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Insights into the possible role of IFNG and IFNGR1 in Kala-azar and Post Kala-azar Dermal Leishmaniasis in Sudanese patients

  • Mohamed A M Salih1, 2,
  • Michaela Fakiola3,
  • Mohamed H Abdelraheem1,
  • Brima M Younis1,
  • Ahmed M Musa1,
  • Ahmed M ElHassan1,
  • Jenefer M Blackwell3, 4,
  • Muntaser E Ibrahim1 and
  • Hiba S Mohamed1Email author
BMC Infectious Diseases201414:662

https://doi.org/10.1186/s12879-014-0662-5

Received: 2 July 2014

Accepted: 24 November 2014

Published: 3 December 2014

Abstract

Background

Little is known about the parasite/host factors that lead to Post Kala-azar Dermal Leishmaniasis (PKDL) in some visceral leishmaniasis (VL) patients after drug-cure. Studies in Sudan provide evidence for association between polymorphisms in the gene (IFNGR1) encoding the alpha chain of interferon-γ receptor type I and risk of PKDL. This study aimed to identify putative functional polymorphisms in the IFNGR1 gene, and to determine whether differences in expression of interferon-γ (IFNG) and IFNGR1 at the RNA level are associated with pathogenesis of VL and/or PKDL in Sudan.

Methods

Sanger sequencing was used to re-sequence 841 bp of upstream, exon1 and intron1 of the IFNGR1 gene in DNA from 30 PKDL patients. LAGAN and SYNPLOT bioinformatics tools were used to compare human, chimpanzee and dog sequences to identify conserved noncoding sequences carrying putative regulatory elements. The relative expression of IFNG and IFNGR1 in paired pre- and post-treatment RNA samples from the lymph nodes of 24 VL patients, and in RNA samples from skin biopsies of 19 PKDL patients, was measured using real time PCR. Pre- versus post-treatment expression was evaluated statistically using the nonparametric Wilcoxon matched pairs signed-rank test.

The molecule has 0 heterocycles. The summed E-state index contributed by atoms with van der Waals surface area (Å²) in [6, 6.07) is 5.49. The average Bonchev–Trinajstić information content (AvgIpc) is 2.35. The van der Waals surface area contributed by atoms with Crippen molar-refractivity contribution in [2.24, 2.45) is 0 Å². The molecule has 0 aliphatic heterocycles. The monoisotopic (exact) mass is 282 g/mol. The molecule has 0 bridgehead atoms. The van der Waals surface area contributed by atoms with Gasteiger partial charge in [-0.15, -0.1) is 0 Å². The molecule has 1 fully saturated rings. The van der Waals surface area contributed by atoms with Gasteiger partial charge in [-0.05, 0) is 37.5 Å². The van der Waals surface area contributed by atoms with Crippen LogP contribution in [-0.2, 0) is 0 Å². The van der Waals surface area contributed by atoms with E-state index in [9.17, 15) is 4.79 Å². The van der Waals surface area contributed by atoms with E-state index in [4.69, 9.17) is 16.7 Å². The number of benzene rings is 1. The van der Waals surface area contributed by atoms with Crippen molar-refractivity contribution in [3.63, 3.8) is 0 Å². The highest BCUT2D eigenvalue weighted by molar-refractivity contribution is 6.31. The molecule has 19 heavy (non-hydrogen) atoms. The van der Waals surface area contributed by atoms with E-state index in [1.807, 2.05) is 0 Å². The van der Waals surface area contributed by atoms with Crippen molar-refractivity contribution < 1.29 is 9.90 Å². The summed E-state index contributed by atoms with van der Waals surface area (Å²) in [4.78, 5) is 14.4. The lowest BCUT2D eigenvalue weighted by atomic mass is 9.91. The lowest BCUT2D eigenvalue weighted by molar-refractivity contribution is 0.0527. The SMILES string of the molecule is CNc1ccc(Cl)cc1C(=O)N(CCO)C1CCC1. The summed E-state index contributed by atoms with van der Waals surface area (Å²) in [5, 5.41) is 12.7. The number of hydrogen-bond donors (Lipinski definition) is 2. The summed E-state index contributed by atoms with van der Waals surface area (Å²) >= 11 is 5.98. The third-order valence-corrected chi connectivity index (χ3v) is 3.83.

Results

Ten variants were identified in the 841 bp of sequence, four of which are novel polymorphisms at -77A/G, +10 C/T, +18C/T and +91G/T relative to the IFNGR1 initiation site. A cluster of conserved non-coding sequences with putative regulatory variants was identified in the distal promoter of IFNGR1. Variable expression of IFNG was detected in lymph node aspirates of VL patients before treatment, with a marked reduction (P = 0.006) in expression following treatment. IFNGR1 expression was also variable in lymph node aspirates from VL patients, with no significant reduction in expression with treatment. IFNG expression was undetectable in the skin biopsies of PKDL cases, while IFNGR1 expression was also uniformly low.